Information such as how long you have been in business, how many locations you have, who the principals of the company are, your revenues, how many employees you have, the industry you operate in and other similar information is contained in your business credit files. In addition, how you pay your “trade credit” accounts is also reported by your trade partners. Reporting to a business credit bureau is optional, so you can’t always be sure that any or all of your trade partners will report your business credit information.
How do I start building a business credit score?
Many computer companies will extend you a line of business credit. Some office supply companies will extend credit terms to you and then report your monthly payment to the business credit bureaus. Make sure you set up accounts in the name of the business. If you set up the account in your personal name and social security number, it will get reported to the consumer credit bureaus which won’t help you build a business credit score. You can also leverage your personal credit to set up lines of credit in the name or your business. Just be aware that this could severely harm your personal credit score if your business is not able to make timely payments. It also does nothing to protect your personal assets in the even of an issue with your business.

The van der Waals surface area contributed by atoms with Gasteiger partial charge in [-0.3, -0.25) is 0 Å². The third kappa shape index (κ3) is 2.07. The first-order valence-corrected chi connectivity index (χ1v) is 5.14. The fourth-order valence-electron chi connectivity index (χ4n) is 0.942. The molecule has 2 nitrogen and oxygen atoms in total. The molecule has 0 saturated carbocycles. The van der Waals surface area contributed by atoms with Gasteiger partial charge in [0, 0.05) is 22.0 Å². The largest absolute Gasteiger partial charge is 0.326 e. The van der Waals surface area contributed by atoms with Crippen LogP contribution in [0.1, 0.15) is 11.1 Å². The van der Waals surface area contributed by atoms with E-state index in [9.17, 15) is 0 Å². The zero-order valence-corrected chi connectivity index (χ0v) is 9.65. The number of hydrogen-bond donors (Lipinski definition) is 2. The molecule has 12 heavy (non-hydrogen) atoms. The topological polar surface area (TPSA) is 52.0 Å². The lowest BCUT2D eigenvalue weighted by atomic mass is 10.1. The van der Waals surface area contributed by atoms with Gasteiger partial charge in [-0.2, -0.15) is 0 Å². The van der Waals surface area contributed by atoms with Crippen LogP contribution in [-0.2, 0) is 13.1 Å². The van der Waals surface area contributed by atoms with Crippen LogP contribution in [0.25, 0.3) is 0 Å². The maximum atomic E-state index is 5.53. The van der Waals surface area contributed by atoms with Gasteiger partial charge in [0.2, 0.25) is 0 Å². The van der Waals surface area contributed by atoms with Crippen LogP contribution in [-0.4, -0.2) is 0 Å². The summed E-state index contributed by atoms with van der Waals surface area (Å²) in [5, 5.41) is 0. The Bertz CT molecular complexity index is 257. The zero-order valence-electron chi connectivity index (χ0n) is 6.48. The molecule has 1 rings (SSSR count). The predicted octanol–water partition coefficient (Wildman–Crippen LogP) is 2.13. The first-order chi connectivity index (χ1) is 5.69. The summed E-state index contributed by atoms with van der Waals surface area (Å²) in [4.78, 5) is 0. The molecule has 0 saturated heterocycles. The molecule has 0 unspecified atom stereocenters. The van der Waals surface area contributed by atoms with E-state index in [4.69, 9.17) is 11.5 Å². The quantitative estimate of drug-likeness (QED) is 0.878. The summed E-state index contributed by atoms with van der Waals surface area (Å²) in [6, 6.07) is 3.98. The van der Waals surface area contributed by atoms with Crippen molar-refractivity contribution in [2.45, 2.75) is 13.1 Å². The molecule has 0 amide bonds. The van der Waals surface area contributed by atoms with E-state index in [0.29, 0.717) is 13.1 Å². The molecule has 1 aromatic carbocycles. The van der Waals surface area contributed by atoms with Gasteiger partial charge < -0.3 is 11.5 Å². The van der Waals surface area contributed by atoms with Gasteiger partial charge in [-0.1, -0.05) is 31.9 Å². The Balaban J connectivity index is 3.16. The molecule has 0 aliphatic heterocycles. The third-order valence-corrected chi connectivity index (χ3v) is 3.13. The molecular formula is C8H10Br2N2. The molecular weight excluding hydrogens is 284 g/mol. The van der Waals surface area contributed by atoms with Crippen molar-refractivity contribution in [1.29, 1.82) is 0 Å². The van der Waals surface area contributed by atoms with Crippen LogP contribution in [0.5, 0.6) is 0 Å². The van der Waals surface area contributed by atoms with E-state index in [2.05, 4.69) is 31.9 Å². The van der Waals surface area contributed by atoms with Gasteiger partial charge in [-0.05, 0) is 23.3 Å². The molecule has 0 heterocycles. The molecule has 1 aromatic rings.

How can eCredable help me build a business credit score?
Most of the business credit bureaus will accept your payments for monthly expenses like your business rent or lease, utility payments and telecom payments. Most of these companies do not report your monthly payments to the business credit bureaus, so you don’t get the benefit of paying these bills on time. eCredable allows you to have this information reported to one or more of the business credit bureaus which will enhance your business credit report(s) and score(s).
Which Business Credit Bureaus does eCredable report to?
eCredable currently reports your business accounts to Equifax, Creditsafe and Ansonia Credit. Very soon we will be reporting to additional Business Credit Bureaus.
Does eCredable report late payments?
If you're concerned about late payments, they will be reported if they are reflected in your payment history. However, by law, your payment can't be reported late until it is 30 days past the payment due date. For example:
- Payment status of 30-days late means that payment was made between 30-59 days past the payment due date.
- Payment status of 60-days late means that payment was made between 60-89 days past the payment due date.
- Payment status of 90-days late means that payment was made between 90-119 days past the payment due date.
- Payment status of 120+ days late means that payment 120 days or more past the payment due date.
It is important to remember that the Payment Due on your statement must be made in full to avoid a late payment. For example, your January utility statement has a Payment Due of $83.50. You make your payment by the due date, but you pay only $80.00, and $3.50 carries over to the following month. Next month, your February statement includes the January past due amount of $3.50. If your February Payment Due is not posted by the due date, you will be considered 30 days late for January because the $3.50 carry over was paid 30 days late.